Thursday, September 26, 2019

On Becoming Useful

There is no doubt that the genealogical society of the 2020s will be vastly different than that of the 1960s—if, that is, we still find value in collectively pursuing our family history passion.

I've certainly been giving that situation much thought in the past weeks, especially upon receiving the news of the merger of an organization dedicated to the service of genealogical societies with another organization, founded with the individual genealogist in mind. I am concerned that those local societies still remaining in the next decade will be treated, in that merger, much like the proverbial red-headed step-child.

At the same time, several instances in my local area popped up in such a way, over these same past few weeks, to point me to examples of how local genealogical societies could still shine. There are many opportunities for an upgraded and modernized society to remain pertinent to the changing world of genealogy today. Here are a few of those examples.

First, as you've probably noticed, I make a practice of rescuing abandoned family photographs and attempting to return them to family. This takes quite a bit of research to connect the names affixed to the back of a hundred-year-old cabinet card with someone in the twenty-first century who cares enough about their ancestors to want to receive their photograph.

Among those pictures which I have yet to connect with family is a baby picture linked to an extended family which has lived, for at least one hundred years, in the same county as I do. I managed to determine one connection to that family—a woman who owns a gift shop in the city where I live. Only problem is: every time I've tried to make contact, I miss her.

It just so happens that a newsletter article recently caught my eye: this shopkeeper will soon be celebrating her store's thirtieth anniversary. What better time than that to gift her with this hundred-year-old memento? And bring out the point of anniversaries and other mile-markers that recognize the longevity of families and their daily activities—an excellent task for a genealogical society in giving back to the community while drawing attention to the very services we do best.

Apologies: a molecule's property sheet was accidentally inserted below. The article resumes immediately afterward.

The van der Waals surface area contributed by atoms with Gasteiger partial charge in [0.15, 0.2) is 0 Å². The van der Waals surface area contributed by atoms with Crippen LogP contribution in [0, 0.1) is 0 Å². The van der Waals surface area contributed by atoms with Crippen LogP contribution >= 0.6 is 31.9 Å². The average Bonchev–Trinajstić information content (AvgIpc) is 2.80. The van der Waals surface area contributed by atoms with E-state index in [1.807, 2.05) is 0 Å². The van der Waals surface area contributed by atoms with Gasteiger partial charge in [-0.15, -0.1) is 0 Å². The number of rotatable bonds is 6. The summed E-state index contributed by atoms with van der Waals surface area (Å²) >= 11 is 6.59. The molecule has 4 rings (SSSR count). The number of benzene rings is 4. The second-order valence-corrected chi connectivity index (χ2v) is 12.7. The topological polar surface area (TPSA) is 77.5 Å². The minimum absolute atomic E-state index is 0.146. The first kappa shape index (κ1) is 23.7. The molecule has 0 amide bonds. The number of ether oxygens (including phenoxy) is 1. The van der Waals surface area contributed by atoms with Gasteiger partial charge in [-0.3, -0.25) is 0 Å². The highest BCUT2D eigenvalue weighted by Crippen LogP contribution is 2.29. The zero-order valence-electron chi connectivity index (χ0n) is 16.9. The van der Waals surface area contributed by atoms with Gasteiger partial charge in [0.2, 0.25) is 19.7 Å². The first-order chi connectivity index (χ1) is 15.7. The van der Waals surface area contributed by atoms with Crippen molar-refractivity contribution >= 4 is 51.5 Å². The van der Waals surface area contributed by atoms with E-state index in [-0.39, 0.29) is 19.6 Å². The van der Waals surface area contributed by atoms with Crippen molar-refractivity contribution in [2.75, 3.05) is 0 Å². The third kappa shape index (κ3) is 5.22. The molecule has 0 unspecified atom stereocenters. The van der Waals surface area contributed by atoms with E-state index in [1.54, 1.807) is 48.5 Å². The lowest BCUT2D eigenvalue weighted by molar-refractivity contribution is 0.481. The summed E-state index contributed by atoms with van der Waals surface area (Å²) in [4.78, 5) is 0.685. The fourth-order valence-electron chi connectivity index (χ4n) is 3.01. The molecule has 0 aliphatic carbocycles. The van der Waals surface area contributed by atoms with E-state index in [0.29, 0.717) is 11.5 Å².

Another recent serendipity came to me, thanks to one of our society's board members. While this board member does not live in our area, she has been a dedicated part of our board. She is also widely traveled and deeply cares about history. Apparently, she is a subscriber to a private emailed newsletter on history in the Sierras. This newsletter happened to run a story about the graffiti left on a rock near the Emigrant Trail, in which the author traced some of the names left on that rock from the 1850s Gold Rush era. One of those names belonged to the progenitor of a significant family which, by 1852, had settled in our city. It just so happens that this is the same family which, while I was doing my own family research, had discovered was a very distant cousin in my Broyles line—and since one member of that family is a business associate of my husband, he passed along the word that we are cousins. Wouldn't it be great to take that a step forward and honor that family's history with a First Families certificate? After all, our society has such a program. It would help call attention to the history we all have, just by learning more about our ancestors.

I know of inventive projects other societies have taken on. One southern California society designed a special, local version of the television program, "Who Do You Think You Are?" In this case, the county society featured local celebrities in a special dinner event. I remember such a program also being incorporated into the schedule of the Fort Wayne FGS conference a couple years ago, and noticed how tangible the response was among the local celebrities as they experienced learning about their own roots.

When we reach out and pursue such community-related projects, we bring our societies to the forefront. I can't help but wonder, if more people knew about what we do as societies, whether more would be interested to support our projects and, ultimately, be willing to join us as part of our membership.


  1. Our local genealogy group has been sponsoring and manning a booth at our county fair (a very popular event in our rural area). We sell raffle tickets for your very own "Who Do You Think You Are" package. Members research your family and present you with a spiral bound family history. We also take advantage of the free wireless at the fairgrounds and assist the public in looking up family history on the internet.

    1. Thank you for sharing that, Miss Merry. This is the kind of idea-sharing that I think is so beneficial for genealogical societies. Learning about what genealogical societies are doing can inspire idea generation in other groups, and promote adaptation of projects so that they fit one's own group's parameters. I am already thinking of how we could adapt your society's idea to our local situation! Creative ideas certainly can beget more creative ideas.


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